Vancouver to spend $2.1 million on street-cleaning jobs for the homeless in 2021

Feb 8 2021, 8:09 pm

In a meeting this week, Vancouver City Council is expected to approve the largest supplementary street-cleaning grant program budget for the inner city yet, all the while supporting low-barrier jobs for the homeless and other low-income people.

The 2021 program will have a budget of $2.105 million, representing an increase from $1.84 million in 2020 and $1.615 million in 2019.

This includes $1.183 million for micro-cleaning, $637,000 to support the micro-cleaning efforts of business improvement associations (BIAs), and $230,000 for various pilot projects.

The funding will be used to support the work of non-profit organizations that deal with the homeless, providing these individuals with employment and life-skill training opportunities.

The allocations are $469,100 for Save Our Living Environment, $663,000 for Coast Mental Health Foundation, $796,000 for Mission Possible Compassionate Ministries Society, $73,100 for Family Services of Greater Vancouver, $48,800 for The Kettle Friendship Society, and $55,000 for Makeway Charitable Society’s Binners’ Project.

For 2021, through the funding increase, an additional 18 micro-cleaning shifts per week will be allocated to the Downtown Eastside, Chinatown, Gastown, Hastings Crossings, Granville Street in downtown, Crosstown, and Strathcona.

A grant of $75,000 to Mission Possible will specifically target a new feces removal response team pilot program operating during weekday mornings in downtown, Chinatown, and the Downtown Eastside. This pilot will proactively focus on areas where feces is a known problem, and the team will be available to react to specific complaints received by the city hotline.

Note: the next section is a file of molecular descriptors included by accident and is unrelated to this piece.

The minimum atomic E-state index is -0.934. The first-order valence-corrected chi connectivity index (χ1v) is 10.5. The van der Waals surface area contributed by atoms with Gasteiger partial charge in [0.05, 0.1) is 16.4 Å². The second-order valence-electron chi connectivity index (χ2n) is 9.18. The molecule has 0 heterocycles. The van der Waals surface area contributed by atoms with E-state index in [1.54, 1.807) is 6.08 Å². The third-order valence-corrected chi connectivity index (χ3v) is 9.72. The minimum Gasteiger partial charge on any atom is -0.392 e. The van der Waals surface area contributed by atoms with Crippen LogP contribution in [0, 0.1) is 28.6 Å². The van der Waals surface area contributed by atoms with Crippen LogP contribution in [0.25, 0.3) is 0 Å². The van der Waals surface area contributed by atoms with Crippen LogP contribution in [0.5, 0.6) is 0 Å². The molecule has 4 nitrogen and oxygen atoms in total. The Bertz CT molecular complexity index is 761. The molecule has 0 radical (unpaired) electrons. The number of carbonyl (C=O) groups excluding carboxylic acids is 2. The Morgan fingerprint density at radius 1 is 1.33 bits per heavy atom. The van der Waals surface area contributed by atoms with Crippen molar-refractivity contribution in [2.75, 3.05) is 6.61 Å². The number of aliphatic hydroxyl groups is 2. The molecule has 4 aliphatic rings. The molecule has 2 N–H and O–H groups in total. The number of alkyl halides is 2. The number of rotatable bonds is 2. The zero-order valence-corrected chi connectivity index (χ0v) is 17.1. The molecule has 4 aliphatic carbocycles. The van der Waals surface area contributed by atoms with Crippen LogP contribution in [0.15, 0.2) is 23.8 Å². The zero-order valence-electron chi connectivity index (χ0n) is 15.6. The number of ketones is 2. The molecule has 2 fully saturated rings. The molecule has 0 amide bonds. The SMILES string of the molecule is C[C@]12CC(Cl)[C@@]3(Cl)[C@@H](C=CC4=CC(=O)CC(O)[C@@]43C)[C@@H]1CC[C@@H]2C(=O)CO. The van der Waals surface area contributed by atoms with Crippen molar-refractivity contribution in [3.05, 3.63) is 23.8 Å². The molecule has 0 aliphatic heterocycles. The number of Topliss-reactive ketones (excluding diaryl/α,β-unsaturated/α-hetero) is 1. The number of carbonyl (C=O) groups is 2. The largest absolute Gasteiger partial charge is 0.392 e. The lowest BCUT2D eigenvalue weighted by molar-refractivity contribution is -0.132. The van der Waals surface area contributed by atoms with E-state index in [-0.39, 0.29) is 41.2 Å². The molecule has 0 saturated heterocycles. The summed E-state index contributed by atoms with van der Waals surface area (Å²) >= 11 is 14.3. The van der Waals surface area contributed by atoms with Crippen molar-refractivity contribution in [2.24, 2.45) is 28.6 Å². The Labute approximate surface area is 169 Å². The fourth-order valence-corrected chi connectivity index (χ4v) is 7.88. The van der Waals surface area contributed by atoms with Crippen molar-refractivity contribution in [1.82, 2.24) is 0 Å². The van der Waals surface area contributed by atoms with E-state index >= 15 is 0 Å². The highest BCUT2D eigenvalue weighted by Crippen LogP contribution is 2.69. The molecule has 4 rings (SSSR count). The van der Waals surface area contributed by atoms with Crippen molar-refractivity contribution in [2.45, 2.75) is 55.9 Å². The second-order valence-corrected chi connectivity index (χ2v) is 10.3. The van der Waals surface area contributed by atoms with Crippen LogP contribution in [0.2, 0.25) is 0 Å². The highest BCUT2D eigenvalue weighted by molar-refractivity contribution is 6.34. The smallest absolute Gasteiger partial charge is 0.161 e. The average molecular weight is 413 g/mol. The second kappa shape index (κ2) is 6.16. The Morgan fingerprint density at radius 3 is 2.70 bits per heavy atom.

This will be a two-person response team collecting feces and sanitizing the areas using a disinfectant spray. The pilot program would run between March and November 2021.

Additional funding this year will also support micro-cleaning in eight existing and three future pop-up plazas.

“Micro-cleaning involves daily collection of litter and needles on foot using brooms, shovels and wheeled garbage carts, and is work that is outside the scope of services provided by the City’s forces,” reads a city staff report.

“In addition, the grant program supports initiatives involving the local binning community and over the last few years, has assisted in developing strategies to address challenges with rat populations.”

The grant funding in 2020 covered micro-cleaning in an area covering about seven sq. km. and within 22 BIAs, providing 50,000 employment hours to the homeless, and collecting 21,350 bags of litter and 80,600 needles. It also provided micro-cleaning for 13 temporary and permanent plazas.

This is supplemental to some of the street-cleaning efforts of city maintenance and operations crews.

Last year, city council approved a one-time $8-million transfer from the 2019-2022 capital plan towards priority initiatives in the 2021 operating budget, including $1.3 million for enhanced street cleaning to “respond to increased demand” due to social issues arising from the pandemic.

Vancouver Coastal Health also operates a needle pick-up program with teams in vans conducting regular needle sweeps in school grounds, parks, and other public locations where there are high volumes of discarded needles. The public can also report discarded needles to the needle pick-up hotline.

Calls for increased street cleaning and needle pick-up were also a specific request from a group representing businesses and organizations in Chinatown.

Kenneth ChanKenneth Chan

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